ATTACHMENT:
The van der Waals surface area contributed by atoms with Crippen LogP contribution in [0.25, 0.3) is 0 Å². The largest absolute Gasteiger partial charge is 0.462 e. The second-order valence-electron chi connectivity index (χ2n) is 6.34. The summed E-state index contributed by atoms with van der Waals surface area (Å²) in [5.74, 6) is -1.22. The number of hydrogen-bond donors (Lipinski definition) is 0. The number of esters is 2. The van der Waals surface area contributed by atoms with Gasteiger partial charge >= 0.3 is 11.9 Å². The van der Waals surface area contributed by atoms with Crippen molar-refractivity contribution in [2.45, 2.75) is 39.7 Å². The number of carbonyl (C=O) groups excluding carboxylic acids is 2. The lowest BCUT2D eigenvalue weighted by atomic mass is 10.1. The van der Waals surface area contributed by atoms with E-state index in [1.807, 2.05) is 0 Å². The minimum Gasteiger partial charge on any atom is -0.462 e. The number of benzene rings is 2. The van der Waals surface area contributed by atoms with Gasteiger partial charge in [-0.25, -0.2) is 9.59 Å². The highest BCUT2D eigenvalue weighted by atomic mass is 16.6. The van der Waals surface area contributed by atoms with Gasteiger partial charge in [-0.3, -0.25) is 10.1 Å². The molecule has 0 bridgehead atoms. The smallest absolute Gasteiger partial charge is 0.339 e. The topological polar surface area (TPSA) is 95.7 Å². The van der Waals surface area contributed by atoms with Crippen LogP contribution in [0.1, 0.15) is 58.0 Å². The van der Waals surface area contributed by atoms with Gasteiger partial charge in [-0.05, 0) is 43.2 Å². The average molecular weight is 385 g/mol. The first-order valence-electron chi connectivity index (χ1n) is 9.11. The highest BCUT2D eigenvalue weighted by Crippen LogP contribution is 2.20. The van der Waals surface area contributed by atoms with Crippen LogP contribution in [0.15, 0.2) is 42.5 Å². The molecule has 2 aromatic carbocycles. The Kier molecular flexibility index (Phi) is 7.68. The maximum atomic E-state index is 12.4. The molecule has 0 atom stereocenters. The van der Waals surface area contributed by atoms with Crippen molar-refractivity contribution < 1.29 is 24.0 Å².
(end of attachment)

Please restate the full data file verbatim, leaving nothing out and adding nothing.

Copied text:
The van der Waals surface area contributed by atoms with Crippen LogP contribution in [0.25, 0.3) is 0 Å². The largest absolute Gasteiger partial charge is 0.462 e. The second-order valence-electron chi connectivity index (χ2n) is 6.34. The summed E-state index contributed by atoms with van der Waals surface area (Å²) in [5.74, 6) is -1.22. The number of hydrogen-bond donors (Lipinski definition) is 0. The number of esters is 2. The van der Waals surface area contributed by atoms with Gasteiger partial charge >= 0.3 is 11.9 Å². The van der Waals surface area contributed by atoms with Crippen molar-refractivity contribution in [2.45, 2.75) is 39.7 Å². The number of carbonyl (C=O) groups excluding carboxylic acids is 2. The lowest BCUT2D eigenvalue weighted by atomic mass is 10.1. The van der Waals surface area contributed by atoms with E-state index in [1.807, 2.05) is 0 Å². The minimum Gasteiger partial charge on any atom is -0.462 e. The number of benzene rings is 2. The van der Waals surface area contributed by atoms with Gasteiger partial charge in [-0.25, -0.2) is 9.59 Å². The highest BCUT2D eigenvalue weighted by atomic mass is 16.6. The van der Waals surface area contributed by atoms with Gasteiger partial charge in [-0.3, -0.25) is 10.1 Å². The molecule has 0 bridgehead atoms. The smallest absolute Gasteiger partial charge is 0.339 e. The topological polar surface area (TPSA) is 95.7 Å². The van der Waals surface area contributed by atoms with Crippen LogP contribution in [0.1, 0.15) is 58.0 Å². The van der Waals surface area contributed by atoms with Gasteiger partial charge in [-0.05, 0) is 43.2 Å². The average molecular weight is 385 g/mol. The first-order valence-electron chi connectivity index (χ1n) is 9.11. The highest BCUT2D eigenvalue weighted by Crippen LogP contribution is 2.20. The van der Waals surface area contributed by atoms with Crippen LogP contribution in [0.15, 0.2) is 42.5 Å². The molecule has 2 aromatic carbocycles. The Kier molecular flexibility index (Phi) is 7.68. The maximum atomic E-state index is 12.4. The molecule has 0 atom stereocenters. The van der Waals surface area contributed by atoms with Crippen molar-refractivity contribution < 1.29 is 24.0 Å².